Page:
October 2016Volume 104Number 10Page 54

Thank you for viewing this Illinois Bar Journal article. Please join the ISBA to access all of our IBJ articles and archives.


Beware the Specter of the Nonrefundable Advance Fee

Any fee is refundable if wasn't earned or isn't reasonable. Calling an advance fee "nonrefundable" is almost always asking for trouble.

artwork for article

As fall rounds the corner, Halloween naturally comes to mind. But ghosts and goblins aren't just for children and the supernaturally inclined.

The legal world has its own ghastly specter that not only goes bump in the night, but can also put a disciplinary bump in your practice - the nonrefundable advance fee. The only charm to ward off this malevolent apparition is knowledge of the Illinois Rules of Professional Conduct ("RPC") and a good dose of common sense.

Fees must be earned, reasonable

"Nonrefundable" may have been in the lexicon of standard legal business practices at one time. Some older secondary authority, including ISBA Professional Conduct Advisory Opinions, seem to recognize it. But on careful examination it becomes clear that a nonrefundable advance fee is ineffectual and just might contribute to disciplinary problems for an unwary lawyer.

No advance fee is nonrefundable. The prohibition against such fees is reflected in a number of RPC's and even some statutes (such as the Illinois Marriage and Dissolution of Marriage Act, 750 ILCS 5/508(f)).

All fees are subject to refund if they aren't earned or reasonable. A fee agreement that would permit a lawyer to keep a fee without performing any (or minimal) services, such as one that might include a nonrefundable advance fee provision, is unconscionable. In the Matter of R.S., 09-CH-38 (Hearing Board, June 24, 2010) Administrator's motion to approve and confirm allowed, M.R. 24427 (March 21, 2011) (in R.S., the hearing board gave no effect to the lawyer's nonrefundable fee provision that said his fee was earned solely by virtue of his being retained).

In addition, where a client discharges his or her lawyer, any fee agreement, including one that contains a nonrefundable advance fee provision, ceases to exist and is no longer operative. RPC 1.16(d); E.g. In re Smith, 168 Ill.2d 269, 293 (1995) ("Following discharge, a lawyer is not entitled to the full amount of fees agreed to between the lawyer and the client in contract. Instead, the lawyer is only entitled to be compensated on a quantum meruit basis for the legal services which the lawyer actually performed on the client's behalf.")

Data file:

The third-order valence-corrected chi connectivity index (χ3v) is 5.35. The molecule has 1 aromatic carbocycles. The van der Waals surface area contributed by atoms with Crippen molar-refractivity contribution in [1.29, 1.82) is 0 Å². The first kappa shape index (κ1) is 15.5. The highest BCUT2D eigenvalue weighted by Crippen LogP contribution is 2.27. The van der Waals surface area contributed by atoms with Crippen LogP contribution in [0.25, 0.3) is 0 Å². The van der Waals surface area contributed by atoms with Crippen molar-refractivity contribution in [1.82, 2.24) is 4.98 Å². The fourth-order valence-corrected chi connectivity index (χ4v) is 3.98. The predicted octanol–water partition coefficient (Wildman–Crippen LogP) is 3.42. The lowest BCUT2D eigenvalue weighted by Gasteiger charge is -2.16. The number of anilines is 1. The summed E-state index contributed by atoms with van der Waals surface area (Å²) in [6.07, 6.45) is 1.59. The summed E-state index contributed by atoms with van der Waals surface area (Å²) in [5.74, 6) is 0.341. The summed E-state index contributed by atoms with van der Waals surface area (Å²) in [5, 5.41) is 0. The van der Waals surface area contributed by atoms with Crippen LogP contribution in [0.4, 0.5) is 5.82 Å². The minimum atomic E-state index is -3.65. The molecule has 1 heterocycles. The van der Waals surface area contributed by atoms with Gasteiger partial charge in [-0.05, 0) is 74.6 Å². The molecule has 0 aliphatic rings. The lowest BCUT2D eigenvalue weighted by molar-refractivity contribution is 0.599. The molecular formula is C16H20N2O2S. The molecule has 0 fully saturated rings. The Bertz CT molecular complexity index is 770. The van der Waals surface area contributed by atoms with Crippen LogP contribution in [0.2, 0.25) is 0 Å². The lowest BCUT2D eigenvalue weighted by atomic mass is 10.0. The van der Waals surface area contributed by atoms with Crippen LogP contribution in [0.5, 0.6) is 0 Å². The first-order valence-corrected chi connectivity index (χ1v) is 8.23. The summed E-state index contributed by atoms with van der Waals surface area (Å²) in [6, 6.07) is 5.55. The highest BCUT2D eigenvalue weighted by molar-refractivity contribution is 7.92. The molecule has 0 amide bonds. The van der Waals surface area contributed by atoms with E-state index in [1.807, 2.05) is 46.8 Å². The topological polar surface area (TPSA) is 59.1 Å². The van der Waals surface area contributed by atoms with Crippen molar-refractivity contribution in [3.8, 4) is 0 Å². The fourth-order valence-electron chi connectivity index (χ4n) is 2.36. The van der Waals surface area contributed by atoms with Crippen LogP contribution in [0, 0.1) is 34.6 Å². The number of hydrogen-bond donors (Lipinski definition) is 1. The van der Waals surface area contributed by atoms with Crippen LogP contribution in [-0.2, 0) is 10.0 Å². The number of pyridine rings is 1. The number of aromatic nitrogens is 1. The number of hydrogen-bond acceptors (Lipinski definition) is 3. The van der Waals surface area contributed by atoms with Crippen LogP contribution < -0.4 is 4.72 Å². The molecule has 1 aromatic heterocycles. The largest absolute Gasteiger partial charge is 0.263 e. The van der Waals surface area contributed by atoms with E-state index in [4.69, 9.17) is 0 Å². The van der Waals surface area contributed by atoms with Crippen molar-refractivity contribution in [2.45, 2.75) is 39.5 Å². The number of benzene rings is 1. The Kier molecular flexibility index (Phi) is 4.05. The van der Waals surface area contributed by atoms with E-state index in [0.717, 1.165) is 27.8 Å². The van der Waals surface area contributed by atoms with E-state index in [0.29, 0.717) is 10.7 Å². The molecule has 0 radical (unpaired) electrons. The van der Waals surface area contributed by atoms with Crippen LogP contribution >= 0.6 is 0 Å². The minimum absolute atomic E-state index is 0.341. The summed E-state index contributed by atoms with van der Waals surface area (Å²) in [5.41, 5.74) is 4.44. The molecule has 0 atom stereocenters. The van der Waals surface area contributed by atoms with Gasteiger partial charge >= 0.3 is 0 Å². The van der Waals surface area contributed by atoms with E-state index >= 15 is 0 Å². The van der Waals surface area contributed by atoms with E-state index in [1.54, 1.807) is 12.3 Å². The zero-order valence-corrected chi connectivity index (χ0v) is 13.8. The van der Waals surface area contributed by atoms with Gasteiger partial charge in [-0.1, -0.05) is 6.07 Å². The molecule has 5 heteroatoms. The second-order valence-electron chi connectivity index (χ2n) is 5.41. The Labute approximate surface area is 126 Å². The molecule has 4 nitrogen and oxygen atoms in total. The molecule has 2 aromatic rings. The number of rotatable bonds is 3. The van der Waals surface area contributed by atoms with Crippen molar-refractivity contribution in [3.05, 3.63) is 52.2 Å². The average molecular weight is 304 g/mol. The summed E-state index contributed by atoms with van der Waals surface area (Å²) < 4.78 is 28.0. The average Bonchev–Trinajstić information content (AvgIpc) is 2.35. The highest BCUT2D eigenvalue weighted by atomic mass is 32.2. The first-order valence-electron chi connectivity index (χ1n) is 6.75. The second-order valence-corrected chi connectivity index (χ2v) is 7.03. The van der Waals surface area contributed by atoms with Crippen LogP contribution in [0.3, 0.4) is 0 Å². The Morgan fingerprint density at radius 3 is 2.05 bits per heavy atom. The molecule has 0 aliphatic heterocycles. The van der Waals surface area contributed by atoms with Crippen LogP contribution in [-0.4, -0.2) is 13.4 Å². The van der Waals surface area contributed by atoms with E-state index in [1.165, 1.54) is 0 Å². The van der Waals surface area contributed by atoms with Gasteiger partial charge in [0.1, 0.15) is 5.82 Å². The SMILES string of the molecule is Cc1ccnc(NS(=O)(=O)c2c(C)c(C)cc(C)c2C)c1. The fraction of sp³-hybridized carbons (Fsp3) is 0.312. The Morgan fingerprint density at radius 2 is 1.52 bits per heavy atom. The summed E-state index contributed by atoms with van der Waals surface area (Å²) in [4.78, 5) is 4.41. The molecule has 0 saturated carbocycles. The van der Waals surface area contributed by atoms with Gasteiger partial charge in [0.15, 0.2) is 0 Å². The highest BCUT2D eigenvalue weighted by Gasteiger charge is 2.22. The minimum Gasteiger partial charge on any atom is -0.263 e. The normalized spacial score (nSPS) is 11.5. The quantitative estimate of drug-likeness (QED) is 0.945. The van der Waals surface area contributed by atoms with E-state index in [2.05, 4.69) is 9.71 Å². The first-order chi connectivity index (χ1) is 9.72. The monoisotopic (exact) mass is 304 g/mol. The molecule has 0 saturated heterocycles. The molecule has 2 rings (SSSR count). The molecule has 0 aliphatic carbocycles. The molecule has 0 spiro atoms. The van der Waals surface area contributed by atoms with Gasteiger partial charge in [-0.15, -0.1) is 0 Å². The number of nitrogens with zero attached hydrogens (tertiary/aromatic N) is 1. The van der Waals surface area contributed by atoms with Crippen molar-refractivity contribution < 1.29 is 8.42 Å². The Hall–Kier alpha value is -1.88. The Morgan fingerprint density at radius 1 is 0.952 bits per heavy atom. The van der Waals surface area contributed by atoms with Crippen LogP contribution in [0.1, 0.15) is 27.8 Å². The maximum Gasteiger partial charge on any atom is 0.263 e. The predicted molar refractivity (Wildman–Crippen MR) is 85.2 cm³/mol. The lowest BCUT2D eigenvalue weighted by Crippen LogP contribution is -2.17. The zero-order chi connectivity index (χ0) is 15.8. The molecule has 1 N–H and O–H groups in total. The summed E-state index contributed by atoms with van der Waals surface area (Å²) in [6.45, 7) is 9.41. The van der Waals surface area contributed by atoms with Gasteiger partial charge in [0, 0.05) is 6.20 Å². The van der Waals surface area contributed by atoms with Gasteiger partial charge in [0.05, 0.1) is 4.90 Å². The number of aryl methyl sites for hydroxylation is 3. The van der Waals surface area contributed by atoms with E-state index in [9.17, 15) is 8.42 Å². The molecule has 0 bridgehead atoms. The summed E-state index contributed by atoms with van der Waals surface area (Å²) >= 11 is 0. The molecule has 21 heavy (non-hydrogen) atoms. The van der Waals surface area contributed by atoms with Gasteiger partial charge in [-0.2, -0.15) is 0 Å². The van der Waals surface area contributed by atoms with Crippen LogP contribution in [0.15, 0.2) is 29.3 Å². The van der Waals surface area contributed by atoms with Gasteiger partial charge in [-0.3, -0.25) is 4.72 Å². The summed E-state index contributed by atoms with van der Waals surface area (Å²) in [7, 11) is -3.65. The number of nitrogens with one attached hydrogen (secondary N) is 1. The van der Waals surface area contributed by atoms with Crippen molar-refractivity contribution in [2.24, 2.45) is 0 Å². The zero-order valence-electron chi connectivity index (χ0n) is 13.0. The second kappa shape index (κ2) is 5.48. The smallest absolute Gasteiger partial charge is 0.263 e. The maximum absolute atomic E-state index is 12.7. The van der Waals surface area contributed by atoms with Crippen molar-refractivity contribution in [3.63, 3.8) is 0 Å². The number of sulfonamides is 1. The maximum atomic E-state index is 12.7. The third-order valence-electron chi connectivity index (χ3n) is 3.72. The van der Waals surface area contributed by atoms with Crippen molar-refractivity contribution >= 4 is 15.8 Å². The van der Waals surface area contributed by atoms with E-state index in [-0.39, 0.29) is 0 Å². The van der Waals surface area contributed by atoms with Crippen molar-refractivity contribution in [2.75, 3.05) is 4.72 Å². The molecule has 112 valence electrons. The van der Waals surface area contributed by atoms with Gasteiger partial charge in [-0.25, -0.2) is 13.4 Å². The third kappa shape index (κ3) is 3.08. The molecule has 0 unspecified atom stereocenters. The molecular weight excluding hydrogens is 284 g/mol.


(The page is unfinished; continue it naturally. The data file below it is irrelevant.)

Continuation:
Finally, all fees are subject to a reasonableness test, and a claim that a fee is nonrefundable does not justify the retention of an otherwise unreasonable fee. RPC 1.5(a), Comment [4]; ARDC Client Trust Account Handbook, p. 19, Rev. May 2015; In the Matter of G.S., 03-SH-115 (Review Board, April 9, 2007) Administrator's and Respondent's petitions for leave to file exceptions denied, M.R. 21655 (September 18, 2007) ($10,000 advance fee unreasonable for three hours work which did not impact prosecutor's unilateral decision to drop the client's criminal charges is unreasonable).

Disciplinary trap

Not only is a nonrefundable advance fee ineffective, its use might be a disciplinary trap. When a lawyer is faced with a client demand for a refund, the lawyer may be tempted to rely on a nonrefundable fee provision to avoid returning the fee (or a portion of it). That will likely result in the dissatisfied client contacting disciplinary authorities. Given the authorities cited above, justifying a refusal to return all or part of a fee solely on a nonrefundable fee provision is an uphill climb.

So are nonrefundable advance fee provisions useless? Maybe not. One that puts a client on notice that any earned portion of an advance fee is nonrefundable might allow a lawyer to protect herself from a client who after a successful representation says, "I want a refund." After all, lawyers do not work for free and the RPC provide that lawyers are entitled to compensation they have earned. At least such a provision could be used to defeat clients' claims they believed they would get money back at the end of the representation.

No matter how much a nonrefundable advance fee provision beckons, it is merely a specter. It's likely unenforceable and it ceases to exist upon discharge. It's also potentially misleading to say to a client that the advance fee just paid is not refundable when we know that under the RPC it is under many circumstances.

As a business matter, too, it may send a bad message to present a client with such a one-sided provision. It could also lead to discipline. And a final note - lawyers should be careful about entering into agreements with lead generators who hold client money. They might claim such fees are nonrefundable or make no provision for how they are going to refund the fee when it's your obligation to do so.

Charles J. Northrup
Charles J. Northrup is the ISBA general counsel.

Member Comments (2)

Has the disciplinary commission outlawed traditional retainer fees which prevent a lawyer from representing potentially other persons?

Though this may have changed, it was common knowledge in the 1990s in the "retained" (rather than "appointed") federal criminal defense bar that certain "brand name" defense lawyers had 6-figure non-refundable "walk in the door" retainers. These were justified on the grounds that once a potential client had spilled his guts to a retained lawyer, regardless of outcome (plea or trial, guilty or not), he had essentially prevented that lawyer from representing anyone else in the same criminal venture or conspiracy. I still think that is a valid justification for such "advance nonrefundable fees," and I defy the ARDC to rule otherwise.

Login to post comments